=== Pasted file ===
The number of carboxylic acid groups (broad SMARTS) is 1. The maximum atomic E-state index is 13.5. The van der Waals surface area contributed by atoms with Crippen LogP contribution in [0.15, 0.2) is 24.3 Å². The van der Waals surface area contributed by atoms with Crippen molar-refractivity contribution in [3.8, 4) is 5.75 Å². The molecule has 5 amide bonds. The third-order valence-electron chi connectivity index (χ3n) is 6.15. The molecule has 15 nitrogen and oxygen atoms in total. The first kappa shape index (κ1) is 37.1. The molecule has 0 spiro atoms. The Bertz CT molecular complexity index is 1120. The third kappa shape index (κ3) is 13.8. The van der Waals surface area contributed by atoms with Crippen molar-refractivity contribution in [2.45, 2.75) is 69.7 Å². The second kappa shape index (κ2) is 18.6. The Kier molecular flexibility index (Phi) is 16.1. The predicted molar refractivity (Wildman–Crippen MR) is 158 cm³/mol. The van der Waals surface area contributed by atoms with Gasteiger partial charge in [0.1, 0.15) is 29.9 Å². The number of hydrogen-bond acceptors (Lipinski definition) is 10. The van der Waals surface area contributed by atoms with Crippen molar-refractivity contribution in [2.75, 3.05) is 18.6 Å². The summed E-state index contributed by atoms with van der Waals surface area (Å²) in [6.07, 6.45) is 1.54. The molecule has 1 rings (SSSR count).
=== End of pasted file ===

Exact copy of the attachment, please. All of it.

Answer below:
The number of carboxylic acid groups (broad SMARTS) is 1. The maximum atomic E-state index is 13.5. The van der Waals surface area contributed by atoms with Crippen LogP contribution in [0.15, 0.2) is 24.3 Å². The van der Waals surface area contributed by atoms with Crippen molar-refractivity contribution in [3.8, 4) is 5.75 Å². The molecule has 5 amide bonds. The third-order valence-electron chi connectivity index (χ3n) is 6.15. The molecule has 15 nitrogen and oxygen atoms in total. The first kappa shape index (κ1) is 37.1. The molecule has 0 spiro atoms. The Bertz CT molecular complexity index is 1120. The third kappa shape index (κ3) is 13.8. The van der Waals surface area contributed by atoms with Crippen molar-refractivity contribution in [2.45, 2.75) is 69.7 Å². The second kappa shape index (κ2) is 18.6. The Kier molecular flexibility index (Phi) is 16.1. The predicted molar refractivity (Wildman–Crippen MR) is 158 cm³/mol. The van der Waals surface area contributed by atoms with Gasteiger partial charge in [0.1, 0.15) is 29.9 Å². The number of hydrogen-bond acceptors (Lipinski definition) is 10. The van der Waals surface area contributed by atoms with Crippen molar-refractivity contribution in [2.75, 3.05) is 18.6 Å². The summed E-state index contributed by atoms with van der Waals surface area (Å²) in [6.07, 6.45) is 1.54. The molecule has 1 rings (SSSR count).